WIJTSCHATE

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bois 40

bois 40

bois 40

bois 40

bois 40

bois 40

bois 40

bois 40

bois 40

bois 40

bois 40

bois 40

bois 40

Wijtschate was taken by the Germans on November 1st 1914 and remained in their hands for the next three years, falling again to the British in the Battle of Messines in June 1917. The town occupies a high point on the ridge above Ypres and combined with the high ground of Mesen (Messines) allowed the German forces to dominate the southern part of the Ypres Salient. For the British soldier the Flemish name was turned into 'whitesheet', in common with the usual practice of anglicising difficult names. The ridge was taken back by the Germans in their great offensive of March 1918, but fell again to the British in the Allied offensives of the late summer and autumn.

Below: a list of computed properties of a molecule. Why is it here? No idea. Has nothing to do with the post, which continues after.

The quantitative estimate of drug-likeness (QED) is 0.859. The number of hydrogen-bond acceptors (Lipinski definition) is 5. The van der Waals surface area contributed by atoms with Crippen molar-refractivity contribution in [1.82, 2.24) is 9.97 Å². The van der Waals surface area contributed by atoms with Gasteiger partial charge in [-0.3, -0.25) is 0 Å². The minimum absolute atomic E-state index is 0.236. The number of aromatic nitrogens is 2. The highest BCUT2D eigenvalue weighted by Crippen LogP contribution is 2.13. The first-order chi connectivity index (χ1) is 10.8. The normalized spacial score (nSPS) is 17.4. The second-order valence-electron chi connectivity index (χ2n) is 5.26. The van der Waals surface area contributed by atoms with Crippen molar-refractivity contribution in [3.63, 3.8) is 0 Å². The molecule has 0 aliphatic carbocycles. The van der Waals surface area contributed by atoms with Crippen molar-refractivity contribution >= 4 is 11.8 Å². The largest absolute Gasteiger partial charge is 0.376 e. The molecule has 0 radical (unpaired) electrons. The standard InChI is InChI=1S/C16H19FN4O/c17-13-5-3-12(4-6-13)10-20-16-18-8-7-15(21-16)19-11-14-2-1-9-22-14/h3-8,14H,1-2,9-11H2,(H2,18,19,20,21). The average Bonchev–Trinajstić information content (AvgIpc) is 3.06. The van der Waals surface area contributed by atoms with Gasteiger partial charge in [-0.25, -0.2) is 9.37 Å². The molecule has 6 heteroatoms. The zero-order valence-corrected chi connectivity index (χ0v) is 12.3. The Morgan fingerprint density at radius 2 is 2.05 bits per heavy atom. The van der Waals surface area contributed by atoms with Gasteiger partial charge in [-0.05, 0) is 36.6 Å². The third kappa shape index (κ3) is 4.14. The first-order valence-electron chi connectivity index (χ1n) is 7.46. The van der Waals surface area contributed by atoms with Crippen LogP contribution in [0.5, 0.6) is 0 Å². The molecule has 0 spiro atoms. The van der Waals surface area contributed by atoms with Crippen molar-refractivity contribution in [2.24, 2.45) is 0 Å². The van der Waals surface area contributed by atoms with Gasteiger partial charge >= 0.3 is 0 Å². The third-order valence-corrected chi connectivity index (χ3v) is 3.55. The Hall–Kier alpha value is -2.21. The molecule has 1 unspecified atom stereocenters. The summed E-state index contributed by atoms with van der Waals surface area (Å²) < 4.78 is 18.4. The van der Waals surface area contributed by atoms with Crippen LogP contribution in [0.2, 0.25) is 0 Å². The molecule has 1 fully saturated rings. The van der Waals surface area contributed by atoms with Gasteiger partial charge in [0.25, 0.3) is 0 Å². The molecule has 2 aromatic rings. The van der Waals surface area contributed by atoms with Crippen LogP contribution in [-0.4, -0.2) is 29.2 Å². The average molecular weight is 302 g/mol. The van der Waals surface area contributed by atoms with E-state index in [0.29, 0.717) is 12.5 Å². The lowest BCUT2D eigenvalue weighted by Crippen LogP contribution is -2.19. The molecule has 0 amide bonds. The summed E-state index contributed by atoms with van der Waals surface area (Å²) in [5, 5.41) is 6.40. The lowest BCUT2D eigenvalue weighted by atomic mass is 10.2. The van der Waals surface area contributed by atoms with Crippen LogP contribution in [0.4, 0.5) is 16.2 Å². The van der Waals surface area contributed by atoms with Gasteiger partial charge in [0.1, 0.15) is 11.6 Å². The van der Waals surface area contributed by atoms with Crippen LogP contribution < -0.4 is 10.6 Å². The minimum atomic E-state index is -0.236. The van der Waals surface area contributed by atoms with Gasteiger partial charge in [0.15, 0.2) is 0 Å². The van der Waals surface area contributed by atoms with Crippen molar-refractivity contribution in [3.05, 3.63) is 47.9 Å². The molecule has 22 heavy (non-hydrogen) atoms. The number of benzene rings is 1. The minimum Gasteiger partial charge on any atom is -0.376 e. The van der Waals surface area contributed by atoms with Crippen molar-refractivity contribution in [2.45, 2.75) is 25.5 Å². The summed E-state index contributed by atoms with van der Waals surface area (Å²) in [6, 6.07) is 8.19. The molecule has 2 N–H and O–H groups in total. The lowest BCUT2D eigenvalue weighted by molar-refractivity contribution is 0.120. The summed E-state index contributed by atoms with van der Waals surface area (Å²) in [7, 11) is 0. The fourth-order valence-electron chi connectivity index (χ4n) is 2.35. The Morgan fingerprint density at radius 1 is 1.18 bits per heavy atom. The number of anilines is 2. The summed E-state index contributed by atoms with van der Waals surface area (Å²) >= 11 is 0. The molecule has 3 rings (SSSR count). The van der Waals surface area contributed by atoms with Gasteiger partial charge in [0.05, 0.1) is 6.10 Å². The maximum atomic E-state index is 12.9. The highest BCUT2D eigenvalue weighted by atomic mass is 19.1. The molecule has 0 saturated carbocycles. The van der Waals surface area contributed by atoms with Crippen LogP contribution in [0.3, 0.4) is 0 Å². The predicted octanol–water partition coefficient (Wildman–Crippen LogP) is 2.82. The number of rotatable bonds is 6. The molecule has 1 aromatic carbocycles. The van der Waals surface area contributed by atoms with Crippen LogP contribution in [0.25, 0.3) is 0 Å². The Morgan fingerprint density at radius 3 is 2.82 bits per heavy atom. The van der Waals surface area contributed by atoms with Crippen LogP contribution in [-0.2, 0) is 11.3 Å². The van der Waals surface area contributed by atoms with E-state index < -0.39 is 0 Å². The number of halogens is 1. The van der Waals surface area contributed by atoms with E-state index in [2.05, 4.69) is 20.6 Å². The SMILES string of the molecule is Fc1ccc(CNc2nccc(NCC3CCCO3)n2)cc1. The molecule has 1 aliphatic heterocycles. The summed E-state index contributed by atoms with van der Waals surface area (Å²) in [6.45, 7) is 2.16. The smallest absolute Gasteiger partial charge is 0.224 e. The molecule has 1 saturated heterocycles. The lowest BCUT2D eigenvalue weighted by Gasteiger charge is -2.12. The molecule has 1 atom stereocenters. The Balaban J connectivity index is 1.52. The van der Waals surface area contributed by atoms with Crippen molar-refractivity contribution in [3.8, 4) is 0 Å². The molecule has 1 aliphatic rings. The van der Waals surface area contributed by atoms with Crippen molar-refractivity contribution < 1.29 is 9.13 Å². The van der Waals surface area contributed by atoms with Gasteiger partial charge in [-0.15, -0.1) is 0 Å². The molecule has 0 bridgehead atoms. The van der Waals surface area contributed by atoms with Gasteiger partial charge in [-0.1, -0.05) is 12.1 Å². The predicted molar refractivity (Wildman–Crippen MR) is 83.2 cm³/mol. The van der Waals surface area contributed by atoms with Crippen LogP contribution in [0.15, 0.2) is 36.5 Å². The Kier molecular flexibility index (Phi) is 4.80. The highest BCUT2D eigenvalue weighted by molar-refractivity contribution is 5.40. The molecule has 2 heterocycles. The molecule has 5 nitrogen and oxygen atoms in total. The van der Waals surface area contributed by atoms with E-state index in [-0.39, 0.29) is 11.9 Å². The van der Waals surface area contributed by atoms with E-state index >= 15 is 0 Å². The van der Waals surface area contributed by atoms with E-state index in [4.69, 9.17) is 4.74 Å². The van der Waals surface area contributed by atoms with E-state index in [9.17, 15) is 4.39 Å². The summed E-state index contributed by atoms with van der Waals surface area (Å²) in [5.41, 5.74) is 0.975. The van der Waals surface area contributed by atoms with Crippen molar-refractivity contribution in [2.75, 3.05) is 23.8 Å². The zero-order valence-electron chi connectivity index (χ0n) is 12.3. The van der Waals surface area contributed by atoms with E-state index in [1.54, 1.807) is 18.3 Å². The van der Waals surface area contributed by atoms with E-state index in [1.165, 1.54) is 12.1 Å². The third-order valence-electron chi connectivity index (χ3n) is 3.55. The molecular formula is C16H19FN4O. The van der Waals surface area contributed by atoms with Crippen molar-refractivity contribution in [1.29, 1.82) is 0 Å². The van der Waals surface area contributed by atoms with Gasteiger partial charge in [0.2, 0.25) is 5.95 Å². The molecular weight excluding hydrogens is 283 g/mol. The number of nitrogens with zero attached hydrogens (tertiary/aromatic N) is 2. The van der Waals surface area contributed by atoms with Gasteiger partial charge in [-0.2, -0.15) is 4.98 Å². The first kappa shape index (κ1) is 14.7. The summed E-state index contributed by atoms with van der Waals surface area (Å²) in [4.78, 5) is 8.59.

The small wood known to the British as Bois Quarante (Bois 40) and to the Germans as Bayernwald lies between Wijtschate and Voormezele, down the ridge towards Ypres. This was a German position for most of the First World War. After the war it was preserved as a trench museum and remained so until the 1970s with examples of most types of trench architecture being shown. Some of the bunkers were brought here from other sites. After falling into dilapidation it has recently been restored to a high standard as a museum. The pictures on this page predate this latest restoration and give a better impression of the conditions found by the returning civilian refugees in 1918 with concrete, scrap iron, and shells littering their farmland.

Near the wood is a small British cemetery (Croonaert Chapel Cemetery) which is notable for the unusual memorial to the Chinese Labour Corps who worked as labourers for the British both during and after the War in the great clear-up.

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